EU recovery 'running out of steam'

The lack of growth within the Eurozone economy reveals the failure of austerity policies, argues Neena Gill.

By Neena Gill

23 Oct 2014

For the last few weeks, the commissioners- designate from each member state have been in the hot seat. Questioned, scrutinised and otherwise tested by MEPs, these nominees had to demonstrate their credentials for membership of president-elect Jean-Claude Juncker's commission.

Is this a demonstration of increasing accountability within the EU's institutions? One of the tests for that will be the commission's approach to the problems citizens truly care about – an end to punitive austerity, balanced sustainable growth and job creation. These are the priorities for my constituents in the West Midlands and citizens across Europe. Will the new commission prize them as highly?

Austerity measures, such as the stability pact, have not confronted the differences in national policy and this should be rectified in reforms for economic growth that take the regional dimension into account. Widespread failure to comply with the blanket requirements of the stability pact reveals a policy that is not working as intended. The pact's failure to ascribe a proper role for public investment, particularly when interest rates are low, has impeded potential growth. However, the need for structural reform measures in member states should not be compromised. Certainly, there is now a strong case for broad growth reforms.

"Widespread failure to comply with the blanket requirements of the stability pact reveals a policy that is not working as intended"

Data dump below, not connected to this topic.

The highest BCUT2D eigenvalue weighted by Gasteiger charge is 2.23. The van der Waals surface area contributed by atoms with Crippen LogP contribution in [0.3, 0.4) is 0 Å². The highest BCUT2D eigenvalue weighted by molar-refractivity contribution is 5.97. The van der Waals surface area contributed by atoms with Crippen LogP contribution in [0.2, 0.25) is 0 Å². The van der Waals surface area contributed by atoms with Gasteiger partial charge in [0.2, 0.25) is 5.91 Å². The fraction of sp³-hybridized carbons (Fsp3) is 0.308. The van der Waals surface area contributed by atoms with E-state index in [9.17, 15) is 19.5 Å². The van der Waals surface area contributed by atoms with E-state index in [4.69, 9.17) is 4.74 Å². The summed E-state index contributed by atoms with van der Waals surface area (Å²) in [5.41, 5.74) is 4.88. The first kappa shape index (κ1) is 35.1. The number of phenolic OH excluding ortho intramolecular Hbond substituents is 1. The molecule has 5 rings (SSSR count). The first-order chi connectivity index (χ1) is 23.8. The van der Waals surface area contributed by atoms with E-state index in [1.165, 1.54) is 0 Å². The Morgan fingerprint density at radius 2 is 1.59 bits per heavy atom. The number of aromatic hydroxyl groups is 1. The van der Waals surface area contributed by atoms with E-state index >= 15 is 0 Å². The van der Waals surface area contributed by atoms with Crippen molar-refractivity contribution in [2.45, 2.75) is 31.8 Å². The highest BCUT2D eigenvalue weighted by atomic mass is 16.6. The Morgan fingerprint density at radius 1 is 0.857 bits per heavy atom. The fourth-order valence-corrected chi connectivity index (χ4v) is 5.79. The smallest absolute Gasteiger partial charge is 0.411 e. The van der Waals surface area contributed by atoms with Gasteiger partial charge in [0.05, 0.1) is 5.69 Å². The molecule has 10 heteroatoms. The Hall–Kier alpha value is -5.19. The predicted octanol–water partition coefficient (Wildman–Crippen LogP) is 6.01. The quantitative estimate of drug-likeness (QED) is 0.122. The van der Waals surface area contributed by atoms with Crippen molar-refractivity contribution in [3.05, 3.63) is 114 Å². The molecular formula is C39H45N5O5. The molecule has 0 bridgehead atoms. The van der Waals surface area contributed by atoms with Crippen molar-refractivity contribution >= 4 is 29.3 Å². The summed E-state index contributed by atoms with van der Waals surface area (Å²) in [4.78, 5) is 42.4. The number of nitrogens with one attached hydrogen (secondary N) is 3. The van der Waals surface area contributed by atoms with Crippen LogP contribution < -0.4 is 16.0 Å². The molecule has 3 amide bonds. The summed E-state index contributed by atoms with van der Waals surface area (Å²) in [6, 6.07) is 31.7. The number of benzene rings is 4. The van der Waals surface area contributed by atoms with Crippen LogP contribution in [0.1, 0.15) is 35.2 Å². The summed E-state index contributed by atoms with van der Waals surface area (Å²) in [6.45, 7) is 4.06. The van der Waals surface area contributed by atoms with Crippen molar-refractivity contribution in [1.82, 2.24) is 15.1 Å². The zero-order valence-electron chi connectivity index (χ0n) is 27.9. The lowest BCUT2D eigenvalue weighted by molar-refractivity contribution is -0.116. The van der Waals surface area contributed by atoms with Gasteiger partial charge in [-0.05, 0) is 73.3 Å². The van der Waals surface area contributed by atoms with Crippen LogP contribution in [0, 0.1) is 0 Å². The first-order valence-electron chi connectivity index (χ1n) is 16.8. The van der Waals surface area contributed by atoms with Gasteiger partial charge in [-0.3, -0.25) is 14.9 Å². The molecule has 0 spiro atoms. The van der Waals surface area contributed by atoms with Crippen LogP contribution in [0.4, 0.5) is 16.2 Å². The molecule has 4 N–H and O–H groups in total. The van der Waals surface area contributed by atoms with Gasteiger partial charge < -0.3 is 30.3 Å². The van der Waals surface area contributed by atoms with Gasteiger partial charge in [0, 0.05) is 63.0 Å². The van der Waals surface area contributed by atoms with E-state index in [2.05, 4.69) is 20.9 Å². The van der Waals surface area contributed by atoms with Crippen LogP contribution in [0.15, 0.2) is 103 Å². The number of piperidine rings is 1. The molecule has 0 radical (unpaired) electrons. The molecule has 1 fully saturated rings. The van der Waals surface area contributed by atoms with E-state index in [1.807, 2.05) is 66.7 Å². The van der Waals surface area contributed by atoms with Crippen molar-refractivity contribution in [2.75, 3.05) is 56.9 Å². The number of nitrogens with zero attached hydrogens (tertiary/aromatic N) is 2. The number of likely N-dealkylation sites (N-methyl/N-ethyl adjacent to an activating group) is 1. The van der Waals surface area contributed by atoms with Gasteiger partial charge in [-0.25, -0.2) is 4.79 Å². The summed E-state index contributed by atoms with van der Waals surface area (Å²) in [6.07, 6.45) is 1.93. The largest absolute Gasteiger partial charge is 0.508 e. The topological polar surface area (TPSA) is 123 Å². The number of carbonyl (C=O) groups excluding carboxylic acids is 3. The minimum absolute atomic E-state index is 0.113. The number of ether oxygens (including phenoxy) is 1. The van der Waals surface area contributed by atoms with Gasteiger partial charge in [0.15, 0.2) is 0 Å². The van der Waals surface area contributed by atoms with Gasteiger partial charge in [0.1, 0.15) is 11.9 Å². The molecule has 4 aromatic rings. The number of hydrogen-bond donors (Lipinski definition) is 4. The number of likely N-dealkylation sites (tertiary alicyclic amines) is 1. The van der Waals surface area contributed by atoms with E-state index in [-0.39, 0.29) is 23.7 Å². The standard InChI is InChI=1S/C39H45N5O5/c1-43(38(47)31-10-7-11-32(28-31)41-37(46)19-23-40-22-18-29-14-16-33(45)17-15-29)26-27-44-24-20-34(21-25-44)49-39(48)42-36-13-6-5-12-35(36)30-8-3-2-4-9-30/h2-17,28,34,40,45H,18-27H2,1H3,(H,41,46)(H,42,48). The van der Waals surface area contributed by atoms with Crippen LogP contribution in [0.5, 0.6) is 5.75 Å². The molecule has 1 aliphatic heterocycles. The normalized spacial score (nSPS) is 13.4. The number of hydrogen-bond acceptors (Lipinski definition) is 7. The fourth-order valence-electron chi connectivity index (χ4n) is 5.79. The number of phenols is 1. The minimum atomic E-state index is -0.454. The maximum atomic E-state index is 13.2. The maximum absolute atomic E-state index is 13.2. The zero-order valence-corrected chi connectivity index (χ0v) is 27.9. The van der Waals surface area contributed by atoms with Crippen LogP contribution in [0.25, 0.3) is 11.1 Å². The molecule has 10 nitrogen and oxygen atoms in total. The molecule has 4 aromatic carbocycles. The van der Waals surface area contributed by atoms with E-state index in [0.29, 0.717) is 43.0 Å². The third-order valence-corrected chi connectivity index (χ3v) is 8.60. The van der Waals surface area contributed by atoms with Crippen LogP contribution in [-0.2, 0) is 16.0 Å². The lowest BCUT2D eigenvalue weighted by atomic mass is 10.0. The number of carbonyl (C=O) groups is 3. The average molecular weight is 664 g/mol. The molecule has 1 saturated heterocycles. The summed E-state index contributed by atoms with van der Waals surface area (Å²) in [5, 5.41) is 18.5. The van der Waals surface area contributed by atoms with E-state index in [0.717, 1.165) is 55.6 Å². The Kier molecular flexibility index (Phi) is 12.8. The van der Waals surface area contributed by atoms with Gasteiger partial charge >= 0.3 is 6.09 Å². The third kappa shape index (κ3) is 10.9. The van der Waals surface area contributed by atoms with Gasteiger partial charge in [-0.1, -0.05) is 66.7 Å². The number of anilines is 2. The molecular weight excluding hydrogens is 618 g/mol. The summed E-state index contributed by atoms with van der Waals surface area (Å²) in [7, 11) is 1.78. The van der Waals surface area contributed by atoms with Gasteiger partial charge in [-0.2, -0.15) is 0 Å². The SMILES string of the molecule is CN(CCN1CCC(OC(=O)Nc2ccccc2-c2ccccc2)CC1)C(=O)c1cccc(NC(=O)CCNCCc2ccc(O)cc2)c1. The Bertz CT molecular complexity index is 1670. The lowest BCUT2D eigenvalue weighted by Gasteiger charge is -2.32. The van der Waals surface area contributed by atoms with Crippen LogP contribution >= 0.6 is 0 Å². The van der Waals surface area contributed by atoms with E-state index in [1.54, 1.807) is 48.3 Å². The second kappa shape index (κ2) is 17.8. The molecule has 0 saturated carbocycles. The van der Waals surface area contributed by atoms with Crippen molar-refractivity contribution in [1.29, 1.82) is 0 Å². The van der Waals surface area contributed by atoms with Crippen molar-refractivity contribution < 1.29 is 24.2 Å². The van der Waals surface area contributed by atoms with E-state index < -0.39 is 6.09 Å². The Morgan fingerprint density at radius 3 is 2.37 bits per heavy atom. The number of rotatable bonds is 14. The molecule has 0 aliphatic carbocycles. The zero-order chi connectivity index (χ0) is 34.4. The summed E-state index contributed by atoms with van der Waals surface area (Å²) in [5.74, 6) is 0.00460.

Last week, the international monetary fund forecast Eurozone growth of only 0.8 per cent this year and 1.3 per cent in 2015. The fund estimated a chilling 40 per cent risk of the single currency area sliding into its third recession since the financial crisis, and a 30 per cent probability of it falling into deflation. Shortly afterwards, Mario Draghi, president of the European central bank (ECB) darkened the gloom by acknowledging the EU's recovery was running out of steam.

If the eurozone economy is not growing, austerity is not working. Already, the ECB has announced plans to revive the EU's securitisation market, but such measures must be transparent, simple and risk aligned. Through its asset backed securities programme, the bank plans to generate additional finance for investment and growth. However, analysts fear this may be insufficient stimulus for Europe's flagging economy because the eurozone's securitisation market is embryonic. The ideas of quantitative easing as proposed by Mario Draghi are good, provided it doesn't result in unregulated shadow banking and the creation of a new bubble. As such, adequate supervision and regulation are absolutely essential.

I believe member states need to give the ECB more room to take further steps to stimulate growth and job creation. The idea of a portfolio balance channel suggested by analysts deserves deeper examination as that would allow the ECB to buy five year government bonds, the sellers of which will try to replace these bonds with corporate debt securities of similar characteristics (five years). This has the potential to boost the real economy as the price of the bonds will rise and interest rates will fall, increasing funding possibilities for SMEs.

Juncker has proposed a €300bn public-private investment programme over the next three years. However, many questions remain. How will it be financed? When will it start? Which funds will be used? Parliament and the citizens of Europe need urgent clarification on this.

The coming weeks are critical. A two-step approach is needed. First, the new commissioners need to hit the ground running to increase the confidence that the required changes will be implemented. Second, the ECB must put into place the above instruments that can get the European economic engine turning again.

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